May 20, 2019

RCC director, Hakizumwami Birali Runesha, and MFR director, Lars Peter Hansen, meeting to discuss collaboration.

Two different University of Chicago entities, the Research Computing Center (RCC) and the Macro Finance Research Program (MFR) are establishing a formal bridge to coordinate computational efforts and overlapping aims. The Macro Finance Research Program, led by University of Chicago’s David Rockefeller Distinguished Service Professor, Lars Peter Hansen, has had a long-standing goal to compare and contrast implications of dynamic stochastic economic models with financial frictions through the study of their non-linear transmission mechanisms. The models of focus for the MFR program are continuous-time stochastic models with financial intermediaries and heterogeneous productivity, market access and aversion to risk on the part of households and experts. Nonlinearities are induced by the restrictions on the market opportunities. The types of comparisons result in macroeconomic quantity implications, asset pricing implications and the design of regulatory policy.

The Research Computing Center (RCC), under the leadership of Hakizumwami Birali Runesha, is dedicated to providing the University of Chicago community a full-service high-performance computing (HPC) center, including visualization resources, access to software, workshops, one-on-one consulting with domain experts, and complete data-management strategies to researchers across all departments and divisions.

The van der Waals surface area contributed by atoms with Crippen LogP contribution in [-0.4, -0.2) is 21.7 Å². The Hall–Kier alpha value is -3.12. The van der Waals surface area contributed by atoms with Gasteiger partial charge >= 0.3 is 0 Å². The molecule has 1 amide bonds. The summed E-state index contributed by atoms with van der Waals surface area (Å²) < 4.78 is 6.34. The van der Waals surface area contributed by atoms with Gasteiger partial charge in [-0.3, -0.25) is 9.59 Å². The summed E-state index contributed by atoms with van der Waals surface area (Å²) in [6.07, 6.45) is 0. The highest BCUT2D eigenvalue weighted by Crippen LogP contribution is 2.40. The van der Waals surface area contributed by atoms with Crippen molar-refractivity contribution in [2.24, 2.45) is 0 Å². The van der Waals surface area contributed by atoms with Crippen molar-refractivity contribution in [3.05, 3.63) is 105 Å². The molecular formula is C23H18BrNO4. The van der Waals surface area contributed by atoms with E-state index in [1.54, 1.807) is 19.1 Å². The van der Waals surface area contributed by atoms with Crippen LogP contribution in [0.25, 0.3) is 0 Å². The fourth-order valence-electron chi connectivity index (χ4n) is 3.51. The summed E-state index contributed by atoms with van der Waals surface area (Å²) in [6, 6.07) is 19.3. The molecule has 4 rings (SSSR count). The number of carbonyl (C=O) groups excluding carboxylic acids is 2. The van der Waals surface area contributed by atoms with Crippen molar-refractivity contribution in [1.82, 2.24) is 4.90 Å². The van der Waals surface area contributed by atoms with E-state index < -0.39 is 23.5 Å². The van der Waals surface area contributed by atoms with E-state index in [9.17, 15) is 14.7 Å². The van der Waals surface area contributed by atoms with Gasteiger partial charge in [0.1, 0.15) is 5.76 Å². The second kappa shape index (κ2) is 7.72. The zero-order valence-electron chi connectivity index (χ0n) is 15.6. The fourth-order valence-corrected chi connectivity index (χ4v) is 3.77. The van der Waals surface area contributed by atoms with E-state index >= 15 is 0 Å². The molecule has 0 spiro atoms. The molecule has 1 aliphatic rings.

While these two research entities have different interests, each can learn from the other in terms of problems of interest and numerical solutions to those problems. The two teams have been collaborating to enhance the potency of the computational efforts. Specifically, under RCC’s guidance, the MFR Program successfully set up and used PARDISO (Parallel Sparse Direct Solver) for large-scale matrix decomposition, using multiple processors on midway clusters. Furthermore, RCC pointed the MFR team to gradient methods, such as conjugate gradient (CG), to solve linear systems. The RCC also provided valuable suggestions to the MFR team pertaining to the use of preconditioners in improving performance, as the MFR team tackles the curse of dimensionality.

The RCC helped immensely with the software development of the MFR Suite, a collection of Python modules used for the macro-finance analysis, the core of which is written in C++. Realizing that C++ is not widely used, the MFR team, under RCC’s guidance, developed Python wrappers and a graphic user interface, such that the researcher can analyze models without coding at all. With RCC’s help, the MFR Program packaged its code into user-friendly software and launched it free to the public on February 18, 2019. Two and a half months after its launch, the MFR Suite has 118 subscribers. The MFR Suite was also presented at the 2019 Macro Financial Modeling (MFM) Winter Capstone Conference and was recently used in an online course taught across eight universities, including Chicago and Princeton, among others, taught by Lars Peter Hansen, Markus Brunnermeier, Yuliy Sannikov, Fabrice Tourre and Paymon Khorrami.

Going forward, the MFR and RCC will meet regularly to establish overlapping efforts and to help increase the efficiency of MFR’s computational projects. At the same time, the MFR program will put forward new computational challenges on the radar of the RCC. Through this formal bridge, the two entities will work to come up with innovative and user-friendly software packages that will be disseminated to a broad research community within economics and finance.